abuse claims, and nearly six years since the first of the flood of
      abuse cases involving Fr. Maurice Grammond were filed.

      The suggestion - sometimes subtle, sometimes not so subtle - is that
      we cannot know for sure whether such abuse really occurred. Such a
      suggestion is irresponsible and foolish.

      The abuse occurred. Numerous priests themselves acknowledged that
      they abused children. To its credit, the church has acknowledged,
      publicly and privately, that a number of its priests were serial
      pedophiles. In negotiations, the church has made it clear that it
      found nearly all of my clients credible. The mediators - two trial
      judges with decades of experience evaluating witnesses - found these
      claims credible.

      Most importantly, the lawyers on both sides understood that the
      credibility of a survivor can be tested - albeit not scientifically -
      by placing his testimony before a jury of 12 citizens tried and true.
      While not a perfect system, the jury system is the oldest and surest
      route to the truth known to humankind.

      The best way to know that serious sexual abuse occurred to hundreds
      of men and women in this archdiocese is to recognize that the
      experienced lawyers for the church were convinced that a jury would
      find a particular claimant credible. So cases settled. Anyone who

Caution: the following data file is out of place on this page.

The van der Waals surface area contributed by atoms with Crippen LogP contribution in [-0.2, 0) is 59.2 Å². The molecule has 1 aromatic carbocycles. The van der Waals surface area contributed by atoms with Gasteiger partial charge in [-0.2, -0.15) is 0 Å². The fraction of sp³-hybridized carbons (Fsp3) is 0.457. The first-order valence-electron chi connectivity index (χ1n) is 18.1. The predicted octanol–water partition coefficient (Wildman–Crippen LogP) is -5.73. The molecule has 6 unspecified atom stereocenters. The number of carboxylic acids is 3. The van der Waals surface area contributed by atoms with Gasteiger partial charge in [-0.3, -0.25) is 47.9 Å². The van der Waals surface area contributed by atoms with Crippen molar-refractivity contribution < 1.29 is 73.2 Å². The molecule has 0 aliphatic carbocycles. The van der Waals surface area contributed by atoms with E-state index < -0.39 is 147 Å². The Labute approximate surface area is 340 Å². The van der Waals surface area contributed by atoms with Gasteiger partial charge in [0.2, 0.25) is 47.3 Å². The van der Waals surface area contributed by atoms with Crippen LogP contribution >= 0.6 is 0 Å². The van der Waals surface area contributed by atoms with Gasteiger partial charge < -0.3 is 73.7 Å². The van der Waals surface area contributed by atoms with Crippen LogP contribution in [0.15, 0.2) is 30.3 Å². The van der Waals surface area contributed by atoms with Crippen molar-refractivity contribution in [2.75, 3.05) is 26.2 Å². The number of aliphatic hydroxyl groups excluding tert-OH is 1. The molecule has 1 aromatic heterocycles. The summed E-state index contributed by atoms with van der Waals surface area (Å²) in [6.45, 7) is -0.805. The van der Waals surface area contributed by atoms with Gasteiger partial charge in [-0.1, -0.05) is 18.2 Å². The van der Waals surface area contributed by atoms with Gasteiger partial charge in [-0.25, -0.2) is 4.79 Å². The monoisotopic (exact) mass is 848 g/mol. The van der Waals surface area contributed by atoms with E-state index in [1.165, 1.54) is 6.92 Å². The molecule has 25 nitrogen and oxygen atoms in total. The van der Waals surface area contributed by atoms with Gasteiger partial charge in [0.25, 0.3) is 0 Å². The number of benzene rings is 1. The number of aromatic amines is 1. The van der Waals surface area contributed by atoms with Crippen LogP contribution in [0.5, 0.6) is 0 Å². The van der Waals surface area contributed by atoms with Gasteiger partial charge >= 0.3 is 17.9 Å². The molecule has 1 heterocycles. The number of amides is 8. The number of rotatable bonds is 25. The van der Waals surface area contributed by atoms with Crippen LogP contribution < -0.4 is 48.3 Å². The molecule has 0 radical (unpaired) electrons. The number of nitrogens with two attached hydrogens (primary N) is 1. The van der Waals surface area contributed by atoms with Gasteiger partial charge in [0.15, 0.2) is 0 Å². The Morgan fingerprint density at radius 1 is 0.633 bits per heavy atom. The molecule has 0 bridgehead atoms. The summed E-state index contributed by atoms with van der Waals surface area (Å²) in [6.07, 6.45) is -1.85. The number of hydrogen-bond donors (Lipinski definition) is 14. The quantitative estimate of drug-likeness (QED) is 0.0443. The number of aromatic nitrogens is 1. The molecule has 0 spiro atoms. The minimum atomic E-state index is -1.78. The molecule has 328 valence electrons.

still does not believe that the child abuse claims against the church
      were true and tragic is simply in denial.

      • Child abuse survivors do not "wait" to bring their claims; most had
      intended to take their secrets to the grave.

      The single most wrongheaded question I hear in child abuse cases is
      this: "Why did they wait all these years?"

      The answer is best given in the words of a client of mine: "You
      misunderstand; I wasn't waiting. I never intended to speak of this to
      anyone. I planned to carry it to my grave. But when my son turned 12,
      which was the age I was when I was abused, I realized that I had to
      do something, that I could not keep it inside."

      Most child abuse survivors do not ever consider bringing legal claims
      or even obtaining counseling. They carry too much shame and guilt;
      they still believe that it was somehow their fault.

      Then something happens - psychologists call it "a triggering event" -
      and they begin to understand. They begin to see the connection
      between their childhood abuse and their damage: a lifetime inability
      to trust, or to maintain intimate relationships, or to experience
      religious transcendent faith, or to stay unaddicted.

      Before that, they say: "I kept it stuffed away," "I kept it on the
      back burner," "I stuffed it under a rug," "I didn't allow myself to
      believe it had occurred," and similar phrases, all indicating that
      the pain, guilt, confusion and shame of the event was too great for
      them to house these thoughts in their conscious, analytical mind. The
      psychological literature is loaded with the science explaining this
      dynamic, but the reality on the ground is that child abuse survivors
      do not "wait." They have a mental block that unblocks later in life.

      • The justice sought by the survivors is more than monetary.

      It is deeply unfair to a child abuse survivor to say that because
      they seek justice for their pain and betrayal, they are "only in it
      for the money." I can assure you that if we had the "blue button